5. Add the grains and cover, steep for 30 minutes. Discard the grain sack after steeping is complete.

    6. Mix in both of the DMEs and slowly bring the grain water to a boil. Add in your hopsack and allow this mixture to boil for 10 minutes, stirring occasionally.

    7. Once 10 minutes have passed (step 6), remove the pot from heat.

    8. Open the can of Brewing Extract and pour its contents into the hot mixture in your pot. Stir until thoroughly mixed and this mixture of unfermented beer is called wort.

    9. Fill your plastic fermenter with 2-gallons of cold water.

    10. Pour the wort, including the hop sack(s), into your fermenter, and then bring the volume of the fermenter to 5-gallons with more cold water. Leave the hop sack in the wort for the duration of fermentation.

    11. Stir your wort mixture vigorously with your sanitized spoon or whisk until there is some foam on the surface.

    12. Sprinkle the Safale S-04 yeast packet into the fermenter and cover/seal. Do not stir.

    Put your fermenter in a location with a consistent temperature between 70° and 76° F (21°-24° C), and out of direct sunlight. Ferment for 14 days.

    STEP 3: Bottling & Carbonating

    After 14 days, taste a small sample to determine if the beer is fully fermented and ready to bottle. If it tastes like flat beer, it is ready. If it’s sweet, then it’s not ready. Let it ferment for 3 more days (17 total). At this point, it is time to bottle. Do not let it sit in the fermenter for longer than 24 days total.

    1. When your beer is ready to bottle, fill 3 1-gallon containers with warm water, then split the remaining pack of the No-Rinse Cleanser between them and mix until dissolved. Once dissolved, it is ready to use.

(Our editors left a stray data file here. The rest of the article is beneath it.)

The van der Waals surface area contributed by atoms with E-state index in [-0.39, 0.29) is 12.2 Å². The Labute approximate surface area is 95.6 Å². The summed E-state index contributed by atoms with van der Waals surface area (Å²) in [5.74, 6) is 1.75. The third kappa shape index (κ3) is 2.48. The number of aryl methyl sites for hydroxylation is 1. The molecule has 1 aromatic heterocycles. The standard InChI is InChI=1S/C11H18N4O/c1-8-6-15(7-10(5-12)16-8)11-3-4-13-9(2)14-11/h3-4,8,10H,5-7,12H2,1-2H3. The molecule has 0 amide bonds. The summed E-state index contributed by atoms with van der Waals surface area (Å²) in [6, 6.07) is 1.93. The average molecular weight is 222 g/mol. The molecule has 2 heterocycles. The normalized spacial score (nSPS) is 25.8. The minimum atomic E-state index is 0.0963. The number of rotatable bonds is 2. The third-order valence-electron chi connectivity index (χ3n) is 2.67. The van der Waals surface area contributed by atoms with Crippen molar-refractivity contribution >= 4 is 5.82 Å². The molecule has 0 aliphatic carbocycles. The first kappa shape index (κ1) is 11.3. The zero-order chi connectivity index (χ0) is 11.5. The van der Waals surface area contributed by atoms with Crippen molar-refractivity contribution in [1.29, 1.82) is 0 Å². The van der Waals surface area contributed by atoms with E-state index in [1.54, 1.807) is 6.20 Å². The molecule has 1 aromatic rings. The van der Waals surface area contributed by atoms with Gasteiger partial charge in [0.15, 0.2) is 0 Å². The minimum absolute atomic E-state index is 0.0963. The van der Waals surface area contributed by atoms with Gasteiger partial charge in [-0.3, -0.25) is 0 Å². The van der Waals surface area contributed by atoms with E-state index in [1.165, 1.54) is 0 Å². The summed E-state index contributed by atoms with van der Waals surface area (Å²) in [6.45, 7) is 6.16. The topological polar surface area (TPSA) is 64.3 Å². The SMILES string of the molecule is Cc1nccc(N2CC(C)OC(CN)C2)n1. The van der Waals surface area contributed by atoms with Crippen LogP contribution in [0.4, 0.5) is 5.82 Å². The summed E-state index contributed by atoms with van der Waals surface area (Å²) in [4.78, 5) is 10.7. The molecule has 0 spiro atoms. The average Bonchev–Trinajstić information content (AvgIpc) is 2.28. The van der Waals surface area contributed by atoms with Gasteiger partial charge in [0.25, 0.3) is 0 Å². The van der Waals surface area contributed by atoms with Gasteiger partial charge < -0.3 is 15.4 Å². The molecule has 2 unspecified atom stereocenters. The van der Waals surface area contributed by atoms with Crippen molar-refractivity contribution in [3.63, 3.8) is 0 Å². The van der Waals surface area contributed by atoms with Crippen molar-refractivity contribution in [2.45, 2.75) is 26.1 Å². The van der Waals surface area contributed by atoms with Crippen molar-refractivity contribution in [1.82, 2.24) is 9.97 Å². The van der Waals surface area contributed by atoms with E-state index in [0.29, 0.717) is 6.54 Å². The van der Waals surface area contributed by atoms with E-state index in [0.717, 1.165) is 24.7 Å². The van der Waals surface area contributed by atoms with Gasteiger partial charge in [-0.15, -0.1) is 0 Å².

2. Distribute the cleaning solution equally among the bottles. Screw-on caps (or cover with a metal cap if using glass bottles) and shake bottles vigorously. Allow to sit 10 minutes, then shake the bottles again. Remove caps and empty all cleaning solution into a large bowl. Use this solution to clean any other equipment you may be used for bottling. Do not rinse.

    3. Add 2 Carbonation Drops to each 740-mL bottle. For 1-liter bottles, add 2 ½ drops; for ½-liter bottles add 1 drop. Alternatively, you can add table sugar using this table as a guide

    4. Holding the bottle at an angle, fill each bottle to about 2 inches from the bottle’s top.

    5. Place caps on bottles, hand tighten, and gently turn the bottle over to check the bottle’s seal. It is not necessary to shake them.

    6. Store the bottles upright and out of direct sunlight in a location with a consistent temperature between 70°-76°F or 21°-24°C. Allow sitting for a minimum of 14 days. If the temperature is cooler than suggested it may take an additional week to reach full carbonation. 

    Tip from our Brewmasters

    After the primary carbonation has taken place your beer is ready to drink. We recommend putting 1 bottle in the refrigerator at first for 48 hrs. After 48hrs. give it a try and if it is up to your liking put the rest of your beer in the fridge. If it does not taste quite right, leave the bottles out at room temp for another week or so. Keep following this method until your brew tastes just how you like it. 

    This process is called conditioning and during this time the yeast left in your beer can help clean up any off-flavors. Almost everything gets a little better with time and so will your beer.